#FF — Ashes Like Snow


PHOTO PROMPT © Fatima Fakier Deria

The BOOM pulled us out into the night. At first they said it was a fire, but the colors looked all wrong. It felt like a holiday, and the children chased each other in the dewy grass as we watched the glow reach heaven. The ashes fell on us like snow.

Thirty-six hours later buses came. Loudspeakers said we all had to leave. Each family was allowed one suitcase. Crammed into the buses was the easiest part of our new journey.

Our pets were left behind. Later we learned soldiers were ordered to shoot them.

Firefighters’ coffins were buried in concrete.

[101 words]

I’m in the process of watching the HBO mini-series, “Chernobyl” (now available on DVD.) My mind rebels at what I’m learning, and my dreams have been filled with nightmares.

From Mental Floss.com:
About 115,000 people were evacuated in 1986, and another 220,000 in the following years, creating a desolate landscape of abandoned towns and villages. Thirty years after the disaster, much of the Exclusion Zone—now encompassing 1000 miles and also called the Zone of Alienation—is still strictly off-limits.

Rochelle is the inspiring host of Friday Fictioneers.

61 Comments Add yours

  1. Sadje says:

    Heartbreaking story.

    Liked by 1 person

    1. msjadeli says:

      Yes it is and it is far from over…

      Liked by 1 person

  2. neilmacdon says:

    “the ashes fell on us like snow” is such an understated ominous line

    Liked by 1 person

  3. Iain Kelly says:

    I watched Chernobyl (it’s brilliant) recently too, and immediately saw it when reading your story. Good take.

    Liked by 1 person

    1. msjadeli says:

      Thank you, Iain. It’s haunting me. They did, as you said, a brilliant job of piecing this thing together. Every person on the planet needs to learn about Chernobyl and every nuclear power plant needs to be decommissioned. No exceptions.

      Liked by 1 person

  4. trentpmcd says:

    Great description of the awful event.

    Liked by 1 person

    1. msjadeli says:

      Thank you, Trent.

      Liked by 1 person

  5. Carol Anne says:

    that was a great series! really eye opening! Great story!

    Liked by 1 person

    1. msjadeli says:

      Thank you, Carol Anne. Haunting event in human history.

      Like

  6. I never get nightmares.

    Liked by 1 person

    1. msjadeli says:

      You’re blessed. I normally don’t either, but taking in those images is creating disturbing dreams.

      Liked by 1 person

  7. 4963andypop says:

    You capture this awful scene so well. It is awful not because of the festive behavior, though that wrings our hearts out. It is awful because the people seem so innocent, and have no inkling of what is coming .

    Liked by 1 person

    1. msjadeli says:

      Thanks, and the credit for the images go to the producers of the series. They have crafted an extremely impactful recreation of the horrors, known and unknown to the innocent 😦

      Liked by 1 person

  8. I immediately thought of Chernobyl… 😦

    Liked by 1 person

  9. granonine says:

    Nightmare stuff, only it’s real. Awful.

    Liked by 1 person

  10. badfinger20 says:

    Not something you would want to wake up to…if you woke up

    Liked by 1 person

    1. msjadeli says:

      Max, if they made the actors look like what the actual firefighters who were sent in looked like, I think they should have given them something to instantly die. Nobody should have to go through that, especially when they were sent in completely ignorant of what they were dealing with.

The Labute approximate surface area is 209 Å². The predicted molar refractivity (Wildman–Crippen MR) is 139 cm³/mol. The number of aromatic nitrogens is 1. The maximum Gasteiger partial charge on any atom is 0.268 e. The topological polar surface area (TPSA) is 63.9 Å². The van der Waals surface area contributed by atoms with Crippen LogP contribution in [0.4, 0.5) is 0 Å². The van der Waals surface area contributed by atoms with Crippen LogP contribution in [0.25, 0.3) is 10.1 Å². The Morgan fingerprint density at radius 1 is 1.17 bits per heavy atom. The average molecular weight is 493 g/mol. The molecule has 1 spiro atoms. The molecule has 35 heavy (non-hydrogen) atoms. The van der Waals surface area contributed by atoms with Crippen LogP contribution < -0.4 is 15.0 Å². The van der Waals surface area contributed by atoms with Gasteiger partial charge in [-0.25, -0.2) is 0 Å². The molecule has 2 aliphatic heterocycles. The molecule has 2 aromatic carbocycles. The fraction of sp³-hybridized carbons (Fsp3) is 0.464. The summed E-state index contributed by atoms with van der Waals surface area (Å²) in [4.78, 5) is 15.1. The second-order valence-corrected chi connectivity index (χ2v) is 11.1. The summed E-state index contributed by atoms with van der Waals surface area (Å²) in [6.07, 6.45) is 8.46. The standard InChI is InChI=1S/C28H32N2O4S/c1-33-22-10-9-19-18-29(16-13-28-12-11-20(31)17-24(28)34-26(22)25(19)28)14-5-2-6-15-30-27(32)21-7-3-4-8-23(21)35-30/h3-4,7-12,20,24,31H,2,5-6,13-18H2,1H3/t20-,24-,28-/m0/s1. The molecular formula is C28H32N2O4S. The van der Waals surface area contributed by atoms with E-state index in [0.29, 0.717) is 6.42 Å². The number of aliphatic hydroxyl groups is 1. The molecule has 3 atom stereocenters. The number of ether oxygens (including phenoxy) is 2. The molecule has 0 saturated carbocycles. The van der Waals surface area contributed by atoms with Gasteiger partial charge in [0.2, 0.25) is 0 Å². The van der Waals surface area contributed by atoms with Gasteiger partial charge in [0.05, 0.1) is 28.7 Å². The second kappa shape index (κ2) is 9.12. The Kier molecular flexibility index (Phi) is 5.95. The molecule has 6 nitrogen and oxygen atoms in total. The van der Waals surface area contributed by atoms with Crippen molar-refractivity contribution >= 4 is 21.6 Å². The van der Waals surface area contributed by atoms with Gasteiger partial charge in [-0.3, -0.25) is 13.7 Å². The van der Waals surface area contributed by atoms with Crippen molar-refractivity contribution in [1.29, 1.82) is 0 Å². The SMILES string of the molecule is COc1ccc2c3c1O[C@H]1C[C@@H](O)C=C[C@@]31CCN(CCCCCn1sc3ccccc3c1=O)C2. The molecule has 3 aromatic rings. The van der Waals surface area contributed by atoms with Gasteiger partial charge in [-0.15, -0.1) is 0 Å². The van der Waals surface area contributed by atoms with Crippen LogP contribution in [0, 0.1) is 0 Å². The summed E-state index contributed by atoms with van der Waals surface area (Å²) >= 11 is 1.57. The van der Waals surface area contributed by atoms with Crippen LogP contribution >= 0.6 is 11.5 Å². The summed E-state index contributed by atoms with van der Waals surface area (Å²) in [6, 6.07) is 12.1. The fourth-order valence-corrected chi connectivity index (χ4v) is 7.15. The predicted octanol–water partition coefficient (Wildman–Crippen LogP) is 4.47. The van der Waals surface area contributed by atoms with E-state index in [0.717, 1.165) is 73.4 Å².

Liked by 1 person

      1. badfinger20 says:

        That was so terrible. I do remember the news when it happened. Just awful. It’s so spooky over there now.

        Liked by 1 person

  11. memadtwo says:

    Even with all we know now, there are still those who claim nuclear energy is safe. It’s frightening. (K)

    Liked by 1 person

    1. msjadeli says:

      Kerfe, they need to shut them all down. Now. We’ve already had two major disasters with them and who knows how many minor ones. As if Mother Gaia doesn’t already have enough to deal with…

      Like

    2. pennygadd51 says:

      It’s not safe, but many other forms of energy are even more dangerous. Every year the pollution from coal-burning kills tens of thousands worldwide. We need to eliminate that as well.

      Liked by 2 people

      1. memadtwo says:

        Most people could drastically reduce their carbon footprint if they wanted to. But we need help from our governments. I’ve never owned a car, but I live somewhere that’s walkable with good public transportation, in housing that’s abutted to other housing which also conserves fuel.

        Liked by 1 person

        1. msjadeli says:

          I agree on reducing the carbon footprint. I just read an article yesterday where NYC is starting to be served by electric bike delivery in lieu of big trucks and are letting the bikes park in the loading zones without a fee. Have you seen any in the city, K?

          Liked by 1 person

          1. memadtwo says:

            I haven’t, but I see a lot of kids delivering Amazon from their cars–those bikes would be an improvement–I saw the photos too.

            Liked by 1 person

  12. Dale says:

    Beautifully done and a series I want to watch – was told it was rather disturbing but a must-see

    Liked by 1 person

    1. msjadeli says:

      Thanks Dale, and yes, it is x 2.

      Liked by 1 person

  13. draliman says:

    Scary and sad. Nicely described!

    Liked by 1 person

  14. pennygadd51 says:

    Very well written indeed.

    Liked by 1 person

    1. msjadeli says:

      Thank you, Penny.

      Like

  15. Sandra says:

    It was a horrifying event. We watched that too, there were so many brave people who did what they had to do regardless of the horrifying consequences.

    Liked by 1 person

    1. msjadeli says:

      Yes, Sandra. Time and again!

      Like